In my previous update I posted up about reassembling my ITBs. I had to use new screws to hold the throttle plates as the old ones were drilled out, they were replaced with socket cap screws but I was recommended to use something with a smaller profile head. I've now replaced the screws with button head socket screws.
Spent some time over the weekend dialing up the ITB adjustment screws, still a few things to sort out and hopefully they won't cause issues down the track.
The enamel paint on the ITBs finally dried, didn't air dry in 7-days like the instructions said. And I actually had it in the oven for a total of 12-hours at 60degrees. That was annoying...
Anyway, I had some time today so I went for a drive in search for new throttle plate screws. The factory screws are M3 which are "mushroomed" from factory to stop them from ever backing out. I drilled these out so I could pull apart the throttle bodies for sand-blasting and paint. Checkout the photos here - http://omgpham.com/itb-strip-clean.
Follow on after the break to check out more photos.
Well word got out that I was in possession of an amazing device (Synchometer), so Ian dropped by with his Daihatsu Mira Van to sync his ITBs. I've never used a Synchometer or played with ITBs before so it was a good experience.
It's a slightly tedious process because adjustments on one throttle body will affect the others, so it can take a few goes to get it right. Once the ITBs are synced though, the idle speed needs to be adjusted too, with Ian's car the idle ended up being higher.
I picked up a Synchrometer from a local Motorsport business, Dirt Devil Ind., just located 30mins from Brisbane. It's used to tune/sync ITBs or carburetors for a smoother idle and acceleration. It's not really necessary but why not hey?
It works by measuring air flow through the trumpet (velocity stacks). The synchrometer has a tapered rubber tip that inserts into the ITB opening, than using the bypass adjust screw to set each throttle body for the right amount of air flow at idle.
So I'm still waiting for the paint to dry on the ITBs, going to be a long 7- days... But I couldn't wait so I did a dummy fit of the trumpets (velocity stacks) on the ITBs.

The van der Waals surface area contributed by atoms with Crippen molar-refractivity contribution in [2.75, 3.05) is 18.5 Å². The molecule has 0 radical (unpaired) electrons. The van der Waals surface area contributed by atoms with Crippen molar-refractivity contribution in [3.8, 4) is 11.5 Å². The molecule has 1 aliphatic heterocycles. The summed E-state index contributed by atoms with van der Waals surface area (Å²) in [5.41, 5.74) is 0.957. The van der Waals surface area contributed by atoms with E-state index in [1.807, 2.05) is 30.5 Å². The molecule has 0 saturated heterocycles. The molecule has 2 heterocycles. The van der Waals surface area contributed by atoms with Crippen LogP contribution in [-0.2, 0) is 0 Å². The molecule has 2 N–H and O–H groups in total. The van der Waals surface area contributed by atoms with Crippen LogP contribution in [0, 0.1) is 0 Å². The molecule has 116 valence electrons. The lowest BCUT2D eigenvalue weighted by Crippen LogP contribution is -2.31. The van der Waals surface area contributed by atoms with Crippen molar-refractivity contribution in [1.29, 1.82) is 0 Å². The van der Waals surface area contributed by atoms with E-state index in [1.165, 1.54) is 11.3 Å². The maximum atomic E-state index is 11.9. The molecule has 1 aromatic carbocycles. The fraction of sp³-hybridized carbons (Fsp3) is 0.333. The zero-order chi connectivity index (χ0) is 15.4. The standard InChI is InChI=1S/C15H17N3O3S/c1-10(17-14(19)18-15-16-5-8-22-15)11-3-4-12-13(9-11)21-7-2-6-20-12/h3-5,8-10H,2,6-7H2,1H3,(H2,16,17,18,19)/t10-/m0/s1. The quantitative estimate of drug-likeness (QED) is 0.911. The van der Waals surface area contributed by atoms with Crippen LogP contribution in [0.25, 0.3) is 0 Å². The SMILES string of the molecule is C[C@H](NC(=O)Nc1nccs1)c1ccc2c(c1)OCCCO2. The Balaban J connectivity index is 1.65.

I'm so WET with excitement!
My ITBs were pretty dirty so I had them sent out to Chilton Engineering for some sand-blasting, got it all back today and they came out great! It was also recommended that I give the ITBs a coat of paint to keep them clean.
I picked up some VHT Primer Coat and Quick Coat in the aluminium finish, was considering painting them black but decided against it. Some clean silver aluminium will look spiffy in between the black adapter and velocity stacks.
Follow on after the break for my write-up and photos.
Decided I'm going to save up and get my head ported/machined as well as throwing in some billet cam shafts. So ITBs will be gathering more dust while I save up for the head work...
So my AE101 Toyota ITBs are filthy, full of grime and covered in weird corrosion stuff. I can't mentally install them without giving them a "refresh". I initially attempted to clean them by hand but to no avail, so I decided to get them professionally sand blasted.
The screws holding the butterfly in are secured from factory by "mushrooming" the ends of the thread, this effectively prevents the screwd from backing out and getting into your engine. So I've had to drill out the screws to disassemble.
I've been a slacker... I've had my ITB parts for months now and yet to install them. Well today I've started pulling the AE101 ITBs apart to clean and possibly paint. I also took the adapter plate to Chilton Engineering, can never recommend them enough, and had them check it over to make sure everything was flat. Unfortunately, the side that bolts to the head wasn't very flat at all. This was concerning because there are water outlet/inlets on that side of the head and I didn't want to risk water leaking into the intake.
Photos below of the amazing looking adapter and the re-surface that Chilton did for me.